Manchester electro pop trio Delphic are an unexpected success story. In 2010 they released their debut Acolyte acclaimed by critics and fans alike and joined Bloc Party on their European Tour. That was also when I first heard of the band and immediately fell in love with their melancholic dance sound.
After that Delphic disappeared for almost three years. It wasn’t until their contribution to the Olympic Games soundtrack this summer that they made their return. Three years of absence is certainly far too long for a band that hadn’t even been around that long in the first place. In those three years many other exciting electro-pop acts have emerged, such as Fenech-Soler, Man Without Country, I Heart Sharks, Alt-J, Everything Everything or Hooray for Earth that will make it even harder for Delphic to live up to the enormous success that Acolyte was.
Collections is a record that is generally a lot more poppy and brighter than its predecessor. It’s the jinxed sophomore album that cannot be a mere repetition of its precursor nor stray from it too far.
‘We get very angry about the state of popular music and we want to bloody change it. And why shouldn’t we?’ says frontman Rick Boardman. Delphic dabble in all kinds of genres with this album, be it hip hop (!), electronica, pop or house. This isn’t necessarily a bad thing, it sometimes just feels really forced, overproduced or simply out of place. Atlas, for example, starts like a typical Delphic song (in light of Acolyte) but halfway through the song it feels more like a remix due to the unlikely dub interlude. The single Baiya flirts with exotic funk sounds. If you didn’t like the single much, you won’t like the rest of the album either. On Changes they have a try at rap which doesn’t seem to want to fit the mellow chorus. On Exotic synthetic beat boxing is used as well as hip hop guest vocals.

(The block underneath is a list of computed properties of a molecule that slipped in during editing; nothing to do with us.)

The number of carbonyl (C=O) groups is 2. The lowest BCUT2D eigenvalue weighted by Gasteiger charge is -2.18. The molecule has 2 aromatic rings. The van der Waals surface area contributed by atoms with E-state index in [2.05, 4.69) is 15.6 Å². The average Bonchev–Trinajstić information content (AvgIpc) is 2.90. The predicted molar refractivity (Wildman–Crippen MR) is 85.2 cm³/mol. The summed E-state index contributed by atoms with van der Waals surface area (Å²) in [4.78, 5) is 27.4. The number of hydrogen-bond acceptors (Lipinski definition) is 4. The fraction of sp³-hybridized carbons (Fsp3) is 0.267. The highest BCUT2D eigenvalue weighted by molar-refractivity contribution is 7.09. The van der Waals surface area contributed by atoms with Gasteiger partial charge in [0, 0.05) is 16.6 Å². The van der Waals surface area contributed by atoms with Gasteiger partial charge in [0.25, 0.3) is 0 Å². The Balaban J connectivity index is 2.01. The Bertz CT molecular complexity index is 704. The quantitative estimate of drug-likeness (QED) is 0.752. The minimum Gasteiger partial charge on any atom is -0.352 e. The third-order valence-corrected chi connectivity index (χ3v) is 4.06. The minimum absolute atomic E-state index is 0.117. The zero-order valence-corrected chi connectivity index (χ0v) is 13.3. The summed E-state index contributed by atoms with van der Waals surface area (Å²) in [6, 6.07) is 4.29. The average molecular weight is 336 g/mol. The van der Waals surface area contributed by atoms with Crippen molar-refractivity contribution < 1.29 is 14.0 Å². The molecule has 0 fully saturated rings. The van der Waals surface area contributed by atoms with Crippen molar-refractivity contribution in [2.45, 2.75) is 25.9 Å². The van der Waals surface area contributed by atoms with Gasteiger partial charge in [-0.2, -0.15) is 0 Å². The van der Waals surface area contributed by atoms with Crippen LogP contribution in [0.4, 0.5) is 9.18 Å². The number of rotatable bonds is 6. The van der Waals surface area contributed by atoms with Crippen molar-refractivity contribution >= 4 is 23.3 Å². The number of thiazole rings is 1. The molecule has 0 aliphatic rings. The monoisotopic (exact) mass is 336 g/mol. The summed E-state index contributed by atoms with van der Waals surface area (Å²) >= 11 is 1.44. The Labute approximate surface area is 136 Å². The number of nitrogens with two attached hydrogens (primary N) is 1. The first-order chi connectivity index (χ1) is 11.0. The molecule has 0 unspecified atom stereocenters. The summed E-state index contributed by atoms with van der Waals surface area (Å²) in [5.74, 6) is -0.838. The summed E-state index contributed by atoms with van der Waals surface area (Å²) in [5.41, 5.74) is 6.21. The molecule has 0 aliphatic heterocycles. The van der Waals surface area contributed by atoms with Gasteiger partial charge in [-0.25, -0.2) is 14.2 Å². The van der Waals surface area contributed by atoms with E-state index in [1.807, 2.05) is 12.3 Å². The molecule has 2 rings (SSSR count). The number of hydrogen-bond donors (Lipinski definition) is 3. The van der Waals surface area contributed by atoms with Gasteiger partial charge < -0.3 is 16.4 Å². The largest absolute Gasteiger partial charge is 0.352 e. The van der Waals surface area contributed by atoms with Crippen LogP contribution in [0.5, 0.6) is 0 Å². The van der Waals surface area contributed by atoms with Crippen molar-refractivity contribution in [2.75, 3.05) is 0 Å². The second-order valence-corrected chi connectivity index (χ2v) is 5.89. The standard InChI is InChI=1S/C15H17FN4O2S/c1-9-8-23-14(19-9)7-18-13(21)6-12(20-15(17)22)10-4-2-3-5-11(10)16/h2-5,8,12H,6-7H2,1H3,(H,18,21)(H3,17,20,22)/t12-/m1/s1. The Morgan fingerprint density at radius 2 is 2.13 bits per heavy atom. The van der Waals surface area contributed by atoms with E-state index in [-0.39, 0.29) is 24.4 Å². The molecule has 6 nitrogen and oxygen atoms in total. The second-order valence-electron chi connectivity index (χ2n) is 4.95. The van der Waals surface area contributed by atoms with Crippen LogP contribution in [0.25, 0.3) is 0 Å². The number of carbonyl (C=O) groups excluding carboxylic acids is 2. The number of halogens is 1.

The opener Of The Young (“The night is always of the young”) is an upbeat pop song that seems like an obvious choice for a second single but in parts it’s just a little too similar to fun.’s We Are Young (“Tonight, we are young”).
Boardman’s vocal range also seems too limited in same parts, like the falsetto over a 2:50 minute monologue on Tears Before bedtime.
“All hell is breaking lose” is the promise made by Delphic’s current single Baiya but unfortunately the same can’t be said for the album. It wasn’t until the seventh song of the 10 track album The Sun also Rises that Delphic were able to capture my attention with this mostly mid-tempo record. Other than The Sun also Rises the album doesn’t live up to the bold promise made in Baiya and is exceptionally dull and overproduced synth-pop (Freedom Found, Don’t Let The Dreamers Take You Away).
Granted that Delphic have moved on in their three years of absence but I’m afraid that so have their fans. ‘We’d been touring for two years,’ says Rick Boardman. “We were just creatively burnt out’. And it seems they still are.
Overall Collections is rather disappointing. It’s a mix rather than a collection and lacks cohesiveness. If you’re looking for a good electro pop album Everything Everything’s Arc or Ra Ra Riot’s Beta Love are the better choice at the beginning of this year.